Our Daily Bread

Our Daily Bread

Daily Devotionals

As an amateur photographer, I enjoy capturing glimpses of God’s creativity with my camera. I see His fingerprints on each delicate flower petal, each vibrant sunrise and sunset, and each cloud-painted and star-speckled sky canvas.

My camera’s powerful zoom option allows me to take photos of the Lord’s creatures too. I’ve snapped shots of a chattering squirrel in a cherry blossom tree, a colorful butterfly flitting from bloom to bloom, and sea turtles sunning on a rocky, black beach. Each one-of-a-kind image prompted me to worship my marvelous Maker.

I’m not the first of God’s people to praise Him while admiring His unique creations. The writer of Psalm 104 sings of the Lord’s many works of art in nature (v. 24). He regards “the sea, vast and spacious, teeming with creatures beyond number” (v. 25) and rejoices in God for providing constant and complete care for His masterpieces (vv. 27–31). Considering the majesty of the God-given life around him, the psalmist bursts with worshipful gratitude: “I will sing to the Lord all my life; I will sing praise to my God as long as I live” (v. 33).

While reflecting on the Lord’s magnificent and immense creation, we can look close at His intentional creativity and attention to detail. And like the psalmist, we can sing to our Creator with thankful praise for how powerful, majestic, and loving He is and always will be. Hallelujah!

Author: Xochitl Dixon
Posted: August 19, 2018, 12:00 am

While in London, a friend arranged for my wife Marlene and me to visit the Sky Garden. On the top floor of a thirty-five-story building in London’s business district, the Sky Garden is a glass-encased platform filled with plants, trees, and flowers. But the sky part captured our attention. We gazed down from a height of over 500 feet, admiring St. Paul’s Cathedral, the Tower of London, and more. Our views of the capital city were breathtaking—providing a helpful lesson on perspective.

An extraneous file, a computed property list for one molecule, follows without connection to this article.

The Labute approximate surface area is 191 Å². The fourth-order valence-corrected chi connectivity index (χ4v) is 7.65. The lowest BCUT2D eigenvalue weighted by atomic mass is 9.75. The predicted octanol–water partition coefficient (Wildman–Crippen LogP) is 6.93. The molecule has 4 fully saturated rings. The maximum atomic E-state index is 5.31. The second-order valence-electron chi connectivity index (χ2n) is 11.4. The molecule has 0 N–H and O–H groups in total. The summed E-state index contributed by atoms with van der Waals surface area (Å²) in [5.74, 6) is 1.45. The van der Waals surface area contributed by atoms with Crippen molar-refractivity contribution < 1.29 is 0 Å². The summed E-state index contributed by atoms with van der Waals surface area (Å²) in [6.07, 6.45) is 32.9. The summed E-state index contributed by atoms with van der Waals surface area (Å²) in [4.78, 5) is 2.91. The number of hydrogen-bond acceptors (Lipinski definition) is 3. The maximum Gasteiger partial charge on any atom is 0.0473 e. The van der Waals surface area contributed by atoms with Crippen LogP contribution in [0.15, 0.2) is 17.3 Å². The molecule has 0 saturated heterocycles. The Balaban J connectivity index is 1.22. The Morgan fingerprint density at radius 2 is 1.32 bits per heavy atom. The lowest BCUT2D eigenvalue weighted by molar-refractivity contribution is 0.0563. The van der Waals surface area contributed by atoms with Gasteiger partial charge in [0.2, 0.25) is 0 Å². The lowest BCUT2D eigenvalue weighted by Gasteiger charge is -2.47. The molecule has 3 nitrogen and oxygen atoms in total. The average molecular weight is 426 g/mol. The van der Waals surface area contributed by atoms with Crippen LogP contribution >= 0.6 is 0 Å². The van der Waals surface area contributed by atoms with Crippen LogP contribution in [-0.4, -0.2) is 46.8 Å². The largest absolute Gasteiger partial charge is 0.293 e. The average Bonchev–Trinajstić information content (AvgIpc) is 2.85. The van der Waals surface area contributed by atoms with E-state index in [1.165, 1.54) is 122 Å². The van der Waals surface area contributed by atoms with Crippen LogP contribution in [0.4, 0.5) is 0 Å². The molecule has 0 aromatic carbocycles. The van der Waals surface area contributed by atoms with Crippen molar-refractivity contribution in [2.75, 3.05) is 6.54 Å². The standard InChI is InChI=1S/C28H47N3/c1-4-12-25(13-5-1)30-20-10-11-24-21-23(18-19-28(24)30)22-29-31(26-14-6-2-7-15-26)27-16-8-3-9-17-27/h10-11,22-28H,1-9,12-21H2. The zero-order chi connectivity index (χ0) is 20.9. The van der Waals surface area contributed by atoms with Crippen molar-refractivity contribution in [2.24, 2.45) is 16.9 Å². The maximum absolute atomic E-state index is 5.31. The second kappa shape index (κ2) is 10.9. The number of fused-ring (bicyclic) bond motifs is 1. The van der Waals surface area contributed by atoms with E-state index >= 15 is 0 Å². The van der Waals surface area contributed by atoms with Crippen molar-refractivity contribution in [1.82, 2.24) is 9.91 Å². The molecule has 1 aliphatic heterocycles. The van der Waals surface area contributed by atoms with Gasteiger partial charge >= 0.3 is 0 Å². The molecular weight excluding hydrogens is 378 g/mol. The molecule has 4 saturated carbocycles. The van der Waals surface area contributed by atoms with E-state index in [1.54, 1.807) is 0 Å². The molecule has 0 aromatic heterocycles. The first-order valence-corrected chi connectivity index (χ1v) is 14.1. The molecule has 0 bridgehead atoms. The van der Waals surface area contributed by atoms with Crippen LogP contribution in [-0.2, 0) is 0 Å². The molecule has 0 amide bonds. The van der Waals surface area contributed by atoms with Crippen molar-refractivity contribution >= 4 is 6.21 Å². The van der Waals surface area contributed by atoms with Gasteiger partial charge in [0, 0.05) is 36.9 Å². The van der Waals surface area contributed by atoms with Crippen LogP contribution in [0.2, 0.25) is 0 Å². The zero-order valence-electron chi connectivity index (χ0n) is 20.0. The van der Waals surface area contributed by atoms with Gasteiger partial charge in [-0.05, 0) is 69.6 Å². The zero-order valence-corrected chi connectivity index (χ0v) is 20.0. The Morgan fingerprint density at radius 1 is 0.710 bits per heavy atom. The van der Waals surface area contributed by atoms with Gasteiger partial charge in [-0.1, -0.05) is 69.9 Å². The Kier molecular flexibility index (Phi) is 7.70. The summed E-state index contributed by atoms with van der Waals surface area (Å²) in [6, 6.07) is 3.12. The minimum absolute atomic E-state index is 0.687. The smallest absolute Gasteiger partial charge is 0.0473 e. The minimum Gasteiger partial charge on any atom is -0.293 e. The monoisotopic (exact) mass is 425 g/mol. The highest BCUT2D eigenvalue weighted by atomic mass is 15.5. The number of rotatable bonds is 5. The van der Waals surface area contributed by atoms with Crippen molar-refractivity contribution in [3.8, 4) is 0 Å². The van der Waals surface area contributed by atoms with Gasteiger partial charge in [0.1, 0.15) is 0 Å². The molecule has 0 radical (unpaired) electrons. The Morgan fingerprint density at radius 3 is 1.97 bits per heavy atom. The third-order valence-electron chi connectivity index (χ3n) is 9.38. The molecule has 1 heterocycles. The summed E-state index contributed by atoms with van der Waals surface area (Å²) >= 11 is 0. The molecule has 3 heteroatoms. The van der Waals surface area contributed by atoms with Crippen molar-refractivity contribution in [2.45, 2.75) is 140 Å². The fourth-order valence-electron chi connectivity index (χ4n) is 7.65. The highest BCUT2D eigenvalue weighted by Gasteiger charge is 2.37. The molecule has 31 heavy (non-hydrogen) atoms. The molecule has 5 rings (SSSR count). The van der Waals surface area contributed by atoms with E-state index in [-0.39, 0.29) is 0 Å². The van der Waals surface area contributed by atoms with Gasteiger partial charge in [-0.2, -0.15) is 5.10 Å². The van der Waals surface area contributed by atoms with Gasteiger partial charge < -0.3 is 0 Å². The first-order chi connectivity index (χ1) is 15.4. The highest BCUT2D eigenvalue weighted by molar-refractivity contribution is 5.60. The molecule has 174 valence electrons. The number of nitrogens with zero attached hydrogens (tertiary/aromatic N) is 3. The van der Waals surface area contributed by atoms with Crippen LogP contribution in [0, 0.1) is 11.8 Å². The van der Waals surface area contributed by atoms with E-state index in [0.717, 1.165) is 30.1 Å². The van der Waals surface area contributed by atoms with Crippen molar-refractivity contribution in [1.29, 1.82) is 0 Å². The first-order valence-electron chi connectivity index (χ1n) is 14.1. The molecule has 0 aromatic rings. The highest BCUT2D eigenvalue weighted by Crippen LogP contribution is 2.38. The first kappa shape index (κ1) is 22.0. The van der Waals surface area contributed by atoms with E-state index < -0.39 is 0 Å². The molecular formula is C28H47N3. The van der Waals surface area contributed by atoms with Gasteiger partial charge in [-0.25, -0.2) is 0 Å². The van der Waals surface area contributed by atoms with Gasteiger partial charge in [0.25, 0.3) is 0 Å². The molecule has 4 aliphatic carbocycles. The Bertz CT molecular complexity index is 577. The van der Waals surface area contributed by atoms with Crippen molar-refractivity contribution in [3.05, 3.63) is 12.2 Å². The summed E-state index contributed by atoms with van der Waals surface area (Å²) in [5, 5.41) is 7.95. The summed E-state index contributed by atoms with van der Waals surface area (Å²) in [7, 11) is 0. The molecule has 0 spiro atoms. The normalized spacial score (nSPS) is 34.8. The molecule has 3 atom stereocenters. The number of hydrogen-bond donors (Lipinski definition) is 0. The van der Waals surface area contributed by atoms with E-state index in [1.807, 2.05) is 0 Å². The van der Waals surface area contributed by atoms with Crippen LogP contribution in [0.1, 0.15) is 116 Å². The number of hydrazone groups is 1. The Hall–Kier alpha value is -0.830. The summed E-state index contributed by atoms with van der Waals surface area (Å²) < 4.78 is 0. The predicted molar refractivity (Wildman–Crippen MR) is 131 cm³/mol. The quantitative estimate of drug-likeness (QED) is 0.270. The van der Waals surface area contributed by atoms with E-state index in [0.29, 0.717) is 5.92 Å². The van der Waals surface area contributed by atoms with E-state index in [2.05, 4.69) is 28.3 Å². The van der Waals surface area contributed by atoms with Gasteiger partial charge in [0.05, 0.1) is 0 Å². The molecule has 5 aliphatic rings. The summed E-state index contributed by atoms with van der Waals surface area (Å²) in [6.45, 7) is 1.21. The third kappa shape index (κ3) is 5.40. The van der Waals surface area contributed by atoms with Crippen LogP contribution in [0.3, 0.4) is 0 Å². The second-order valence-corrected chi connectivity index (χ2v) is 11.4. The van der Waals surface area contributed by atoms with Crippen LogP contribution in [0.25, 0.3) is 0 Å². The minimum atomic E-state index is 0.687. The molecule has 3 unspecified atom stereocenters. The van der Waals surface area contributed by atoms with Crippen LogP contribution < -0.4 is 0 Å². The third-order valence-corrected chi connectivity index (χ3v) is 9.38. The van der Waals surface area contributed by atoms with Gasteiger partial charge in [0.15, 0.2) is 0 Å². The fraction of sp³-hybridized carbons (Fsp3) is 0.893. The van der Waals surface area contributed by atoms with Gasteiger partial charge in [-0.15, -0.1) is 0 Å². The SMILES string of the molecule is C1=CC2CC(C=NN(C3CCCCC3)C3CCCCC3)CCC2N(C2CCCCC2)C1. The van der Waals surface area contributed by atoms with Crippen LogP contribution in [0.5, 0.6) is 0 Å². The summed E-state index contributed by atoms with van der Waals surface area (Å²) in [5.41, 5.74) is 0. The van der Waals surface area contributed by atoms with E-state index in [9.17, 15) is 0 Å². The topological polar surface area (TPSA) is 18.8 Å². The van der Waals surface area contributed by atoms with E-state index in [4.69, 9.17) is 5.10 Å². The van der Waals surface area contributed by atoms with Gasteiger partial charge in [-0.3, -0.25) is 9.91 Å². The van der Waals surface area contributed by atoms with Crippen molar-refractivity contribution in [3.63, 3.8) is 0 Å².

Our God has a perfect perspective of everything we experience. The psalmist wrote, “For He looked down from His holy height; From heaven the Lord gazed upon the earth, To hear the groaning of the prisoner, To set free those who were doomed to death” (Psalm 102:19–20 nasb).

Like the hurting people pictured in Psalm 102, we are often locked into the present with its struggles, “groaning” with despair. But God sees our lives from beginning to end. Our Lord is never caught off guard by the things that can blindside us. As the psalmist anticipated, His perfect perspective will lead to an ultimate rescue that sets free even “those doomed to death” (vv. 20, 27–28).

In difficult moments, remember: We may not know what is coming next, but our Lord does. We can trust Him with every moment that stretches before us.

Author: Bill Crowder
Posted: August 18, 2018, 12:00 am

Sometimes life gets busy—classes are hard, work is exhausting, the bathroom needs to be cleaned, and a coffee date is on the day’s schedule. It gets to the point where I force myself to read the Bible for a few minutes a day and tell myself I’ll spend more time with God next week. But it doesn’t take long before I’m distracted, drowning in the day’s tasks, and forget to ask God for help of any kind.

When Peter was walking on water toward Jesus, he quickly became distracted by the wind and waves. Like me, he began to sink (Matthew 14:29–30). But as soon as Peter cried out, Jesus “immediately reached out his hand and caught him” (vv. 30–31).

I often feel as if I have to make it up to God after being so busy and distracted that I lose sight of Him. But that’s not how God works. As soon as we turn to Him for help, Jesus reaches out without hesitation (vv. 30–31).

When we’re distracted by the chaos of life, it’s easy to forget that God is standing in the middle of the storm with us. Jesus asked Peter, “Why did you doubt?” (v. 31). No matter what we’re going through, He is there. He is here. Next to us at that moment, in this moment, ready to reach out and rescue us. 

Author: Julie Schwab
Posted: August 17, 2018, 12:00 am

Riding along with my husband on some errands, I scrolled through emails on my phone and was surprised at an incoming advertisement for a local donut shop, a shop we had just passed on the right side of the street. Suddenly my stomach growled with hunger. I marveled at how technology allows vendors to woo us into their establishments.